Our website uses cookies

Cookies enable us to provide the best experience possible and help us understand how visitors use our website. By browsing Infosecurity Magazine, you agree to our use of cookies.

Okay, I understand Learn more

The Ins and Outs of GDPR

UK firms who wish to avoid fines up to €20 million or four per cent of turnover (whichever is greater) now have only eight months to comply with the European Union (EU)’s General Data Protection Regulation (GDPR), which comes into force in May 2018. The UK government also recently announced a new ruling designed to protect consumers’ digital rights even further.

Online organizations which store any kind of customer details will be legally obliged to enable consumers to have their data removed should they request it. The ‘right to be forgotten’ clause means having to provide a clearly identifiable route for members of the public to make contact and make their request known and acted upon. A separate UK ruling will extend the consumer rights enshrined in GDPR slightly by requiring social media companies to delete all of a person’s posts from before they were under 18, should they request it.

The GDPR, which comes into force in the UK on May 25, will mean that customer consent must be given ‘unambiguously’ through an ‘opt out’ mechanism. Online organizations will be obliged to show that consumers’ consent to use personal data of any kind was given freely and that they have been presented with clear information enabling a full understanding of the marketing purposes for which their data is to be used and that they can easily choose to opt out. According to industry forecasts, almost half the UK’s digital consumers are likely to actively take advantage of their new rights under EU law.

In addition to giving consumers control of their personal data, GDPR will require companies to take truly effective steps to safeguard the data with which their customers have entrusted them. Future cybersecurity breaches such as those that occurred at JD Wetherspoon, where 656,723 customer email addresses, phone numbers and dates of birth were stolen by hackers, and TalkTalk could soon generate the massive fines soon to be imposed by the EU.

In TalkTalk’s case, the telecoms provider was fined £400,000 for failing to safeguard around 150,000 customers’ details. TalkTalk has also been fined an additional £100,000 by the UK Information Commissioner’s Office (ICO) in a separate incident which placed 21,000 customers’ personal details at risk.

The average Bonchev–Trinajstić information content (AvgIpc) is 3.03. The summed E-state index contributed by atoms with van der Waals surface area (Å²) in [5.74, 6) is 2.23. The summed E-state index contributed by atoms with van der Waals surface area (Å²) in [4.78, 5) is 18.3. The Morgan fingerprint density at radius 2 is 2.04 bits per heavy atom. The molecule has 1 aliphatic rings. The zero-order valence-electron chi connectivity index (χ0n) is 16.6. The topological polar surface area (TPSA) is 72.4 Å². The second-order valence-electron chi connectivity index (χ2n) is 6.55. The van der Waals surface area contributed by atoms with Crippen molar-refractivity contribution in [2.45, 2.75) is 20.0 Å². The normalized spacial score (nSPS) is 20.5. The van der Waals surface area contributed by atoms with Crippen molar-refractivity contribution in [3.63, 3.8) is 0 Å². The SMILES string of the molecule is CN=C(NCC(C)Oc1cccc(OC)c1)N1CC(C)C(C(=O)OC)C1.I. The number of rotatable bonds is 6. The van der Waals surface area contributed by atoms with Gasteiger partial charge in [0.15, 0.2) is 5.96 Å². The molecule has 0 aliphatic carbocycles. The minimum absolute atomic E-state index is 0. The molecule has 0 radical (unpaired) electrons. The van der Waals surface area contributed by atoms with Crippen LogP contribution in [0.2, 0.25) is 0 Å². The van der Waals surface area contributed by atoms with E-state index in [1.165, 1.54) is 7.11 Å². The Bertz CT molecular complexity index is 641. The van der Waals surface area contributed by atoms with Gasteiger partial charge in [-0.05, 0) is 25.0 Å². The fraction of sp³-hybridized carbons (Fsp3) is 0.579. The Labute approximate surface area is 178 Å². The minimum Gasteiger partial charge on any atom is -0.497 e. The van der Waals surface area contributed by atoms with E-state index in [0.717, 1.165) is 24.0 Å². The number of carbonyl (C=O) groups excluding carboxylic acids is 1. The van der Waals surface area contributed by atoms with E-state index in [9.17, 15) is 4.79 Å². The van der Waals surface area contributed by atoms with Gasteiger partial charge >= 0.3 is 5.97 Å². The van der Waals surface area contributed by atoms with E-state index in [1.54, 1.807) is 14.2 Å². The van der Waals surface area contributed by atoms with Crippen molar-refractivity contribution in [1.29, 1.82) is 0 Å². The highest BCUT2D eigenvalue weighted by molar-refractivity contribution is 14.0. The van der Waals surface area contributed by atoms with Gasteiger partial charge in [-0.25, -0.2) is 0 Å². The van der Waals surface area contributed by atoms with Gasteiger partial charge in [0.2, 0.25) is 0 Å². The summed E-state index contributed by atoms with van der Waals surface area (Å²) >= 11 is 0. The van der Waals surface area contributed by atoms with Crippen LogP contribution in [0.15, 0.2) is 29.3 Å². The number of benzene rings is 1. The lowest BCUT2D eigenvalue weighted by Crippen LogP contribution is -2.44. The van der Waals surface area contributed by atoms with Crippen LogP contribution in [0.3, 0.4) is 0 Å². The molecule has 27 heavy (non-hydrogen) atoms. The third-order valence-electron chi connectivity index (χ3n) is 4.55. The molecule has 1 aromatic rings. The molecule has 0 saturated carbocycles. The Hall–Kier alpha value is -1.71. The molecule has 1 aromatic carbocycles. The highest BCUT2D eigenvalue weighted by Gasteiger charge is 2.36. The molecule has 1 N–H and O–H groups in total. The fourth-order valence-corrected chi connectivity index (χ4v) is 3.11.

Whereas the ICO can only fine companies a maximum of £500,000 for serious breaches of data protection obligations, as from May the EU’s GDPR will have the power to penalize a company of Talk Talk’s size to the tune of around £74 million for a serious data breach. In the eyes of Brussels, the onus is totally on the organization to safeguard the customer data it has garnered.

There is already mounting evidence that many companies could easily find themselves paying these kind of penalties next year. According to the 2017 Thales Data Threat Report: "93% of respondents will use sensitive data in an advanced technology (defined as cloud, SaaS, big data, IoT and containers) environments this year. A majority of those respondents (63%) also believe their organisations are deploying these technologies ahead of having appropriate data security solutions in place." PwC, predicts that over half of British businesses are expected to incur a cyber-attack by 2018.

Even those who do have standard safeguards already in place may have to drastically update and extend their cybersecurity. Unfortunately, there is no magic bullet that ensures effective enough cybersecurity to satisfy the demands of the EU. Companies will, of course, be expected to patch known vulnerabilities and to download the latest anti-virus software.

This will do little to avoid the increasingly sophisticated cyber-threats that have emerged over the last six-to-twelve months. These include a scam using a “lure” document masquerading as a curriculum vitae accompanying a harmless email; the weaponized Word document contains a template reference that, when the document is loaded, injects embedded malicious payloads into the corporate data network in order to install ransomware or steal data.

Threat intelligence in the form of knowledge of the latest attack vectors enables companies to prepare appropriate defenses. Also using a managed detection response service provider to detect sophisticated threats and attacks that may have gone under the company’s ordinary defenses is also now being seen as a necessary safeguard.

The GDPR time bomb is already ticking for companies who do business online and have not sufficiently prepared themselves for May 25.

What’s Hot on Infosecurity Magazine?